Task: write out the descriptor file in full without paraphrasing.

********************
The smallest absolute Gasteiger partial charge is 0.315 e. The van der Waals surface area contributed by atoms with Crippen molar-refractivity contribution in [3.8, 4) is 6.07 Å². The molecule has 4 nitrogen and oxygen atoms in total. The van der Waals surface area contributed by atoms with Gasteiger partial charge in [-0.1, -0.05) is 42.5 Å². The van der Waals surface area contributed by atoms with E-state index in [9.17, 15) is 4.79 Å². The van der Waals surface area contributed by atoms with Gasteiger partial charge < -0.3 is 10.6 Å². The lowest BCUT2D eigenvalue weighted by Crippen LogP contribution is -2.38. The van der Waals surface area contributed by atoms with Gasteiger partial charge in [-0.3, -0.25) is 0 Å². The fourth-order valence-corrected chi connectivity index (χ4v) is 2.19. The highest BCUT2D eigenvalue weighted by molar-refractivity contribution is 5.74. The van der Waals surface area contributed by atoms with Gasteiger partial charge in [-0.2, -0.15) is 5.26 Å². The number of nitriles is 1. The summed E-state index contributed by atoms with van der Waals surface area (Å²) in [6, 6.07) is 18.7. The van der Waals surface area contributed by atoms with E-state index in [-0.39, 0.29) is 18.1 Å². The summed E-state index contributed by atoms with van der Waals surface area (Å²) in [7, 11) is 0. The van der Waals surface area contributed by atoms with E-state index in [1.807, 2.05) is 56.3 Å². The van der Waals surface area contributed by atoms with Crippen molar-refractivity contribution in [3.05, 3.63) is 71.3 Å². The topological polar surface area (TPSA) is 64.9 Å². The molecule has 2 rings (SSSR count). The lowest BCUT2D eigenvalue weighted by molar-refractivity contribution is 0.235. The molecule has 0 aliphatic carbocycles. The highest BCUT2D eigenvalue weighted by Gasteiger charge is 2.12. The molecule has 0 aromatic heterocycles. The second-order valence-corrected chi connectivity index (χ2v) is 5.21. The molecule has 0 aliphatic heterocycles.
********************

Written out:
The smallest absolute Gasteiger partial charge is 0.315 e. The van der Waals surface area contributed by atoms with Crippen molar-refractivity contribution in [3.8, 4) is 6.07 Å². The molecule has 4 nitrogen and oxygen atoms in total. The van der Waals surface area contributed by atoms with Gasteiger partial charge in [-0.1, -0.05) is 42.5 Å². The van der Waals surface area contributed by atoms with E-state index in [9.17, 15) is 4.79 Å². The van der Waals surface area contributed by atoms with Gasteiger partial charge < -0.3 is 10.6 Å². The lowest BCUT2D eigenvalue weighted by Crippen LogP contribution is -2.38. The van der Waals surface area contributed by atoms with Gasteiger partial charge in [-0.3, -0.25) is 0 Å². The fourth-order valence-corrected chi connectivity index (χ4v) is 2.19. The highest BCUT2D eigenvalue weighted by molar-refractivity contribution is 5.74. The van der Waals surface area contributed by atoms with Gasteiger partial charge in [-0.2, -0.15) is 5.26 Å². The number of nitriles is 1. The summed E-state index contributed by atoms with van der Waals surface area (Å²) in [6, 6.07) is 18.7. The van der Waals surface area contributed by atoms with E-state index in [-0.39, 0.29) is 18.1 Å². The summed E-state index contributed by atoms with van der Waals surface area (Å²) in [7, 11) is 0. The van der Waals surface area contributed by atoms with E-state index in [1.807, 2.05) is 56.3 Å². The van der Waals surface area contributed by atoms with Crippen molar-refractivity contribution in [3.05, 3.63) is 71.3 Å². The topological polar surface area (TPSA) is 64.9 Å². The molecule has 2 rings (SSSR count). The lowest BCUT2D eigenvalue weighted by molar-refractivity contribution is 0.235. The molecule has 0 aliphatic carbocycles. The highest BCUT2D eigenvalue weighted by Gasteiger charge is 2.12. The molecule has 0 aromatic heterocycles. The second-order valence-corrected chi connectivity index (χ2v) is 5.21. The molecule has 0 aliphatic heterocycles.